Verity Scan is a ballot scanning and tabulating device. It is used most often to support polling locations with voters who hand-mark paper ballots (typically distributed at the polling place check-in station). Voters hand-feed paper ballots into the scanner in order to cast the ballot. Ballots can be inserted into the Verity Scan in multiple orientations: face up, face down, header first, or footer first. The device simultaneously scans the front and back of a paper ballot, interprets voter marks, and communicates any issues that require the voter’s attention back to the voter through an LCD display. For example, if the voter has marked too many choices in a race, the display lets the voter know this and offers the option to return the ballot for correction, or to cast the ballot. Verity Scan can also be configured to return ballots with too few choices, marginal marks, or entirely blank ballots.
Because the Verity Scan is a scanning device only, and does not have features that support marking choices on ballots, features that may be helpful to voters with disabilities are limited; Verity Scan is not marketed as an “accessible voting device.” It does not have an audio-tactile controller, for example, and its audio features are limited to only making different “beeps” or “bell” sounds as ballots are scanned, or returned to the voter when marks require additional attention. The height and dimensions of Verity Scan’s attached ballot box are designed to accommodate voters in wheelchairs, however.
After voters insert their marked paper ballots into the Verity Scan device, they will have a chance to review any potential mismarks that require attention. When voters cast ballots, Verity Scan pulls the ballot through a motorized feed and deposits the ballots into an integrated ballot box. Verity Scan has tabulating capabilities, and when the polls close, the machine can print out the race results and other information on a paper tape (if configured to do so).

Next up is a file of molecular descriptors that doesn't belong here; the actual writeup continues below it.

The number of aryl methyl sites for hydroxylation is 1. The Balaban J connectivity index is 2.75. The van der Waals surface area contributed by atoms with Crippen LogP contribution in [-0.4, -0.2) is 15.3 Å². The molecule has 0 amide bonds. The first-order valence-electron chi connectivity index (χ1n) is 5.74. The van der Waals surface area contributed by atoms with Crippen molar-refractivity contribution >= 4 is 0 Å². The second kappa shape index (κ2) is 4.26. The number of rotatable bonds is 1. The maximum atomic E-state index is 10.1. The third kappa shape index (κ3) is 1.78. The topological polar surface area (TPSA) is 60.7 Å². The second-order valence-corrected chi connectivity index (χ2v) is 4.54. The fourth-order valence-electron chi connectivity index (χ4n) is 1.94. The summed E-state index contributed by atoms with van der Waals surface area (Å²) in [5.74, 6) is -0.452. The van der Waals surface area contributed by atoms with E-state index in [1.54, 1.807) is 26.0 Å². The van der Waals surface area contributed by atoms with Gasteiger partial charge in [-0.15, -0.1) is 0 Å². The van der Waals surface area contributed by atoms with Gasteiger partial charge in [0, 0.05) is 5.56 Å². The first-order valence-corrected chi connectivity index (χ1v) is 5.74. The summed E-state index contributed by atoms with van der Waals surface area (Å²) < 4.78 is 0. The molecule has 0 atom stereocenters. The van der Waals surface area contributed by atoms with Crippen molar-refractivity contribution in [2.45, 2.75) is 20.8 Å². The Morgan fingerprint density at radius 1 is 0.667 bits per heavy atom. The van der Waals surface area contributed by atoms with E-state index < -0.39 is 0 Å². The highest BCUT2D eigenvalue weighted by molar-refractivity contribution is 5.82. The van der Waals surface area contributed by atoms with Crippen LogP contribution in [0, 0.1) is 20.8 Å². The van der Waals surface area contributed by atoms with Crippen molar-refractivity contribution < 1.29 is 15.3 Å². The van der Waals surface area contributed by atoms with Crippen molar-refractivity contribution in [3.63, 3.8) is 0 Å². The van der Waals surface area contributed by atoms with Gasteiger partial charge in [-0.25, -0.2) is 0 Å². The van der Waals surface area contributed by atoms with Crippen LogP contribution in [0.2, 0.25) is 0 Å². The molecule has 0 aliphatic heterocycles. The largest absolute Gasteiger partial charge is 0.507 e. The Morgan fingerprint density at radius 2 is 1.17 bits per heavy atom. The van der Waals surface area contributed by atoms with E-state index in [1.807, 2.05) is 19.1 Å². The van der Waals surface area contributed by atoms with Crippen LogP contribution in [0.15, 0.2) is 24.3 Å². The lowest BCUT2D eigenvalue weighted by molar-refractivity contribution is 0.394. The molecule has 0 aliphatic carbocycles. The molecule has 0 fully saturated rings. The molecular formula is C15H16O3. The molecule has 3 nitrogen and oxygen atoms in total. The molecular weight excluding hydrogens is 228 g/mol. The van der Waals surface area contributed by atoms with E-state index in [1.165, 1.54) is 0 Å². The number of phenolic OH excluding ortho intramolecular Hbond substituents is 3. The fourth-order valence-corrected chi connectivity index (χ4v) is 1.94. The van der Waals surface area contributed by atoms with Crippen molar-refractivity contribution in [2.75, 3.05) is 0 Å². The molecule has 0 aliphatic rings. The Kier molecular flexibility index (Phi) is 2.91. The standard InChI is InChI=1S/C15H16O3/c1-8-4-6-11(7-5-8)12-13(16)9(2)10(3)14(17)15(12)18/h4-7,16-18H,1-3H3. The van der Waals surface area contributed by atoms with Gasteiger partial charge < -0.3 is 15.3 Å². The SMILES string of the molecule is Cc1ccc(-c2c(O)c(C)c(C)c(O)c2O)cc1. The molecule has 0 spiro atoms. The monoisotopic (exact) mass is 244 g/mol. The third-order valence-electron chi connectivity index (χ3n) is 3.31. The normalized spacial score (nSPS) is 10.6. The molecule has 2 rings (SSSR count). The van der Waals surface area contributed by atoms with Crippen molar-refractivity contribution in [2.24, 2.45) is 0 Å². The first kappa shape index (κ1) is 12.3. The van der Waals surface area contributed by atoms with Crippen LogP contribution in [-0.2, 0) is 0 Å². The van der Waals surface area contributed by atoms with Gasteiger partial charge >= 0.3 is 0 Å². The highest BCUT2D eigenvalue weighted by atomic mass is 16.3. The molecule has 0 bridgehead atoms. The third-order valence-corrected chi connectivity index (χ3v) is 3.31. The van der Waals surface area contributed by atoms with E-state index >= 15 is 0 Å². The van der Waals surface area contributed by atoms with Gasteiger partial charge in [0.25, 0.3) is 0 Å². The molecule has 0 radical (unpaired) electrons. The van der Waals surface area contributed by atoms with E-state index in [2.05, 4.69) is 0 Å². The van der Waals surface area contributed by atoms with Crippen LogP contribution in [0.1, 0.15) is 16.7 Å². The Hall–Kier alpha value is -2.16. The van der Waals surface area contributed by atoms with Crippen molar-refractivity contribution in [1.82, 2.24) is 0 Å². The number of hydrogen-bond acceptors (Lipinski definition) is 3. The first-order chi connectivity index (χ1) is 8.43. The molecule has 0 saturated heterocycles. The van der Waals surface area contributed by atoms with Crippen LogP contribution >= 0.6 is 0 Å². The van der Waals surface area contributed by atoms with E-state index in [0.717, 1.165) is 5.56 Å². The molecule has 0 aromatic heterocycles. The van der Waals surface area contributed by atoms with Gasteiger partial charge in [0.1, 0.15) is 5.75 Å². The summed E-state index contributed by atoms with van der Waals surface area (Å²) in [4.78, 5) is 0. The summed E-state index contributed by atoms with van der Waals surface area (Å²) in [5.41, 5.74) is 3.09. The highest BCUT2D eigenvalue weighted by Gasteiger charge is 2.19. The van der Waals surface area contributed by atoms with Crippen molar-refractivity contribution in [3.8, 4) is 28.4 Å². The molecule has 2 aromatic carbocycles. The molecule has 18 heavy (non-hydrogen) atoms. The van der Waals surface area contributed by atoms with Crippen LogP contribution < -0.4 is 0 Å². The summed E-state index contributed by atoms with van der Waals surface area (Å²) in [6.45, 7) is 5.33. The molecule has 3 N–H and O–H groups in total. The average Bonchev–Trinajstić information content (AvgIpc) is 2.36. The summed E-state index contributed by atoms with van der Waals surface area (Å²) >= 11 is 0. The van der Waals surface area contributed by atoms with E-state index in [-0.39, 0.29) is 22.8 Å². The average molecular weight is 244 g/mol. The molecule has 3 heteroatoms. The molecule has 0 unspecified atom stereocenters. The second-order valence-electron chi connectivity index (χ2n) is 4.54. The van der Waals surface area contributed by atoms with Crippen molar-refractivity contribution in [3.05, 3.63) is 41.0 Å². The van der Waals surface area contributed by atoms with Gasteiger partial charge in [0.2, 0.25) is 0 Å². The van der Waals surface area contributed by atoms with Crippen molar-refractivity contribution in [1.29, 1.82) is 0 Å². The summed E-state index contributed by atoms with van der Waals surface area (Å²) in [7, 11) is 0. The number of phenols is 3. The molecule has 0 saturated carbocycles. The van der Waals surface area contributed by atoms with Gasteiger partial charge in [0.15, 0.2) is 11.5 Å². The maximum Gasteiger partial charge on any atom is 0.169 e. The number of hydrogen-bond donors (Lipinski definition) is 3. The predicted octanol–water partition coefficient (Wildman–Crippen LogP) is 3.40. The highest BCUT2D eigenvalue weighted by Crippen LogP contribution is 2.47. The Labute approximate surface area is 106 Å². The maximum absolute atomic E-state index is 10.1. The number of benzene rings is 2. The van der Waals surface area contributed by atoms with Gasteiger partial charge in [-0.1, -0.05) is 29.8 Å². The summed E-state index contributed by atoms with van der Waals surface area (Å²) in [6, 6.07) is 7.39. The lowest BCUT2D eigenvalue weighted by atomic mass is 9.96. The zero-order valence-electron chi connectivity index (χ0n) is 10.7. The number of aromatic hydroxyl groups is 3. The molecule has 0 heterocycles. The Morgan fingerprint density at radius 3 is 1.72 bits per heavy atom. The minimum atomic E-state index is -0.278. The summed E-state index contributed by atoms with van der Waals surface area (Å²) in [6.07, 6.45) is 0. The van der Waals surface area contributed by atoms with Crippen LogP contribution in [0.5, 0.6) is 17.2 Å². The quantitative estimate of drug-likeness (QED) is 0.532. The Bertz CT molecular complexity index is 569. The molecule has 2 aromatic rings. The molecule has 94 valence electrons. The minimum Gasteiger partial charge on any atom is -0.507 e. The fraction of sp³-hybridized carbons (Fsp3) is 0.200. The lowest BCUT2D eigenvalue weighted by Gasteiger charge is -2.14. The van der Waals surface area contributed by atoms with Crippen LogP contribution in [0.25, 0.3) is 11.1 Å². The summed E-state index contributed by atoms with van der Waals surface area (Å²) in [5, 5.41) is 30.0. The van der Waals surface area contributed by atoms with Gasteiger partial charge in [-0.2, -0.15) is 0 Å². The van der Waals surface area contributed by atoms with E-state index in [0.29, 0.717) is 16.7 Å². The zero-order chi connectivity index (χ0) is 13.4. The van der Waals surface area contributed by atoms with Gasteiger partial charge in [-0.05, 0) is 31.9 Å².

- After you check in, a poll worker will hand you a ballot.
- Take your ballot to a ballot marking station, where you will mark your ballot privately.
- Completely fill the box next to each of your selections on the ballot.
- Complete the front and back of all pages of the ballot.
- Check that you have voted all the contests you want to vote and confirm your selections. You do not have to vote every contest.
- Check the maximum number of candidates you are allowed to select for each office. Do not select more than the maximum number of candidates for each office. However, you may select fewer than the maximum number of candidates.
- If you need to change a selection after you mark the ballot, ask a poll worker for a new ballot. Do not scan the ballot you want to change. Do not try to correct the ballot. Instead, give your spoiled ballot to the poll worker and make your selections again on the new ballot.
- Take your completed ballot to the ballot scanner and insert it into the scanner. A poll worker may be nearby to help you.
- If you see a message saying the ballot was NOT successfully cast, you may need to review your ballot again. If you do not understand the message on the screen, ask for help from a poll worker right away.
- Your ballot is cast when you see a confirmation screen on the scanner.
Hart InterCivic Verity Scan Voting Instruction Video
Hart Verity Scan Poll Worker Training Video from Lancaster County, PA
Verity Voting 1.0 Test Report for the State of Colorado (2015)
Report of the Secretary of State of Washington on the Examination of the Verity 1.0 Voting System (2015)
EAC Certification Test Report for Verity 1.0 (2015)
EAC Certification Test Report for Verity 2.0 (2016)
EAC Certification Test Report for Verity 2.2 (2016)
Hart entered the elections industry in 1912, printing ballots for Texas counties. The company, formerly a division of Hart Graphics, Inc., was established as a subsidiary called Hart Forms & Services in 1989, which, in 1995, changed its name to Hart Information Services, Inc. During the next five years, Hart Information Services acquired three election services providers: Texas County Printing & Services, Computer Link Corporation, and Worldwide Election Systems. Worldwide was the developer of the eSlate, Hart’s direct recording electronic (DRE) voting solution. In 1999, the company spun off completely from Hart Graphics and in 2000, the company became Hart InterCivic Inc.